Boxer Mike Towell’s trainer allegedly considered withdrawing him from his final fight due to health concerns, an inquiry into his death has heard.
Chloe Ross, Towell’s girlfriend and mother to his four-year-old boy, told the Fatal Accident Inquiry (FAI) her mother had a conversation with one of Mike’s trainers, Jamie Coyle, in the weeks before the September 29 bout.
The 26-year-old said: “He (trainer Jamie Coyle) said ‘I’m a bit worried about Michael’s headaches. I am thinking about pulling him out of the fight.’
“This was a couple of weeks before.”
She said she was unsure whether the conversation took place before or after Towell had visited A&E at Ninewells Hospital complaining of a severe headache on September 11.
Towell died in hospital after being removed from the ring at the end of a televised fifth round loss to Welshman Dale Evans in Glasgow on September 29 2016.
Text messages between Towell and close friend Ross Geddes were also read out at the inquiry at Glasgow Sheriff Court.
They revealed the boxer himself was worried about his headaches and hoped for a brain scan at a GP appointment the day after his September visit to A&E.
Ms Ross said she was also concerned about the pains as Towell was reportedly refusing to spar for fear of the pain returning.
She said: “You couldn’t go into a fight and not spar.
“I don’t know much about boxing but I know you need to spar.
“He said his trainers were keeping an eye on it. He said he was starting to feel better.
“I accepted they were migraines.”
Earlier, the inquiry heard Mr Towell had suffered two seizures in 2013 and had been advised to stop boxing and driving, as well as being signed off work.
However, he had brushed off the episodes and refuted a suggested diagnosis of epilepsy, as well as declining further tests after an MRI scan proved inconclusive.
The inquiry also heard Towell hid his history of seizures from doctors after another seizure in May 2016 — just four months before the fight.
Questioned by solicitor Mark Fitzpatrick on behalf of NHS Tayside on her recollection of the discussion with doctors, Mr Towell’s mother, Tracey Towell, said she was present but said: “I don’t remember that conversation.”
She had previously said during the inquiry she had “got him into trouble” for lying to doctors after he said he did not have a driving licence.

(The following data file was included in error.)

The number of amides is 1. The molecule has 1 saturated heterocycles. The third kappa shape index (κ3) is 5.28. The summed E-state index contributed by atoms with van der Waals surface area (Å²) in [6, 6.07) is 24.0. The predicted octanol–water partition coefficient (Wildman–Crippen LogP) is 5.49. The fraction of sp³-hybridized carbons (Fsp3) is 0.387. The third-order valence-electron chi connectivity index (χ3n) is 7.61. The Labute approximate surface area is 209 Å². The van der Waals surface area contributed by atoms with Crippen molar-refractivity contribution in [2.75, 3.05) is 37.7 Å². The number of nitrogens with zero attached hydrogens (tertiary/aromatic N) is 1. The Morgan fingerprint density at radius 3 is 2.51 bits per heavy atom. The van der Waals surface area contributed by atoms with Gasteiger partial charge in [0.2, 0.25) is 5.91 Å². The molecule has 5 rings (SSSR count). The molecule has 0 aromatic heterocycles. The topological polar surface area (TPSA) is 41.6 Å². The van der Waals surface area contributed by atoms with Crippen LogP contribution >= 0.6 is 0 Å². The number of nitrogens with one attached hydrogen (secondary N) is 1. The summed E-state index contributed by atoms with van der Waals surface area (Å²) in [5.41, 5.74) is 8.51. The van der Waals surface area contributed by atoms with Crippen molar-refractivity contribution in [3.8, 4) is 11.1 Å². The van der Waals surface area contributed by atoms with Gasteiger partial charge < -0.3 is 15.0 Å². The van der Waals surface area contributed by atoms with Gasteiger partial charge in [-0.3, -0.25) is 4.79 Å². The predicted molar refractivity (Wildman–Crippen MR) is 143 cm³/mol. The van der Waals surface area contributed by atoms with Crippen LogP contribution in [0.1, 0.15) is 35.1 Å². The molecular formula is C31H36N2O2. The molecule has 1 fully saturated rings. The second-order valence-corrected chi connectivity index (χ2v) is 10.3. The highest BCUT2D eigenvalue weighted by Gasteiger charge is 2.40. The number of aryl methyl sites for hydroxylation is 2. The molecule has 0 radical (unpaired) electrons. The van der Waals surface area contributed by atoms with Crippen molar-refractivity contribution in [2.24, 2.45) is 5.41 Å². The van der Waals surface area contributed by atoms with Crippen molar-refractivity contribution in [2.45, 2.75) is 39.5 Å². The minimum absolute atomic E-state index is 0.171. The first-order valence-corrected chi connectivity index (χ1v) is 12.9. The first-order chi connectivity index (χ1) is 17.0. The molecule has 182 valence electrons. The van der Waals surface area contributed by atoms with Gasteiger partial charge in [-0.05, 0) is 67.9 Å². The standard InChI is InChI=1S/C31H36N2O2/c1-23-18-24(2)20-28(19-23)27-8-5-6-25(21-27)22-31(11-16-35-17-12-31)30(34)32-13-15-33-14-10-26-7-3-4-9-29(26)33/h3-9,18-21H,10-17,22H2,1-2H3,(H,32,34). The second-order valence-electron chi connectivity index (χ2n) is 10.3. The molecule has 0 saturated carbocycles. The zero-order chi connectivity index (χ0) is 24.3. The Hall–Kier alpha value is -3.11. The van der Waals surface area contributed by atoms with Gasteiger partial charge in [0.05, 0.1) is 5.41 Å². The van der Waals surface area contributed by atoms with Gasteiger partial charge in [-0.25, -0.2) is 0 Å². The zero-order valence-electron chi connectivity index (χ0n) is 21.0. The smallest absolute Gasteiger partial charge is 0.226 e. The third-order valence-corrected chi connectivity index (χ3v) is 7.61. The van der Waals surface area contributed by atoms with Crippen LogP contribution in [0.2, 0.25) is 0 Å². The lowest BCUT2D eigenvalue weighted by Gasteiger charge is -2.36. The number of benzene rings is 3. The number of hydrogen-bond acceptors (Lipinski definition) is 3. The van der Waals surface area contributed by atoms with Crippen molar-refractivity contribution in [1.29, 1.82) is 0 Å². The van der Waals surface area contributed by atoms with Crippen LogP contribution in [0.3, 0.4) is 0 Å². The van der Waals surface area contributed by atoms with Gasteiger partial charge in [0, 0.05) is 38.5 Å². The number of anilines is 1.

Mrs Towell was also questioned by Mr Fitzpatrick about her account of the visit to A&E on September 11, a few weeks before his death.
He had been taken to the hospital by a friend after a sparring session in which he could only last three rounds at his training centre at 1314 Boxing Club in Stirling.
Mrs Towell said her son had a severe headache and was in “agony” and “clearly in distress” while waiting to be seen by doctors.
She said he had a jumper wrapped round his head while sitting on the ground of the department’s waiting room.
She added he was “begging” medics for a brain scan but was given co-codamol and advised to see his GP the following day, where he was prescribed aspirin for a suspected migraine.
Mr Fitzpatrick put it to Mrs Towell that she was not qualified to know whether someone required a brain scan.
Becoming visibly frustrated, Mrs Towell accepted she did not but declared: “If you had fallen over on the pavement outside and split your head open, you would be given a scan but you come in after three rounds boxing with a headache and you don’t?
“I never took him out my sight. He was so bad.
“He was begging for a scan. He said ‘this isn’t normal – there’s something wrong with my head.’
“I feel it was important that he should have gotten a scan.
“It may well have saved his life and it would have stopped him from boxing.”
He “refused” to spar after the incident for fear the headache would return, according to Mrs Towell, and did not enter a ring again until the fatal bout on September 29.
In further evidence, Ms Ross said Towell had visited the sauna and treadmill after being given an hour to lose almost three pounds before a weigh-in 24 hours ahead of his bout.
The court had earlier heard from Dean Treanor, who was overseeing the weigh-in on behalf of the British Board of Boxing Control, who said it was “against the rules” to lose fluids by using a sauna.
The inquiry is set to continue until the end of November.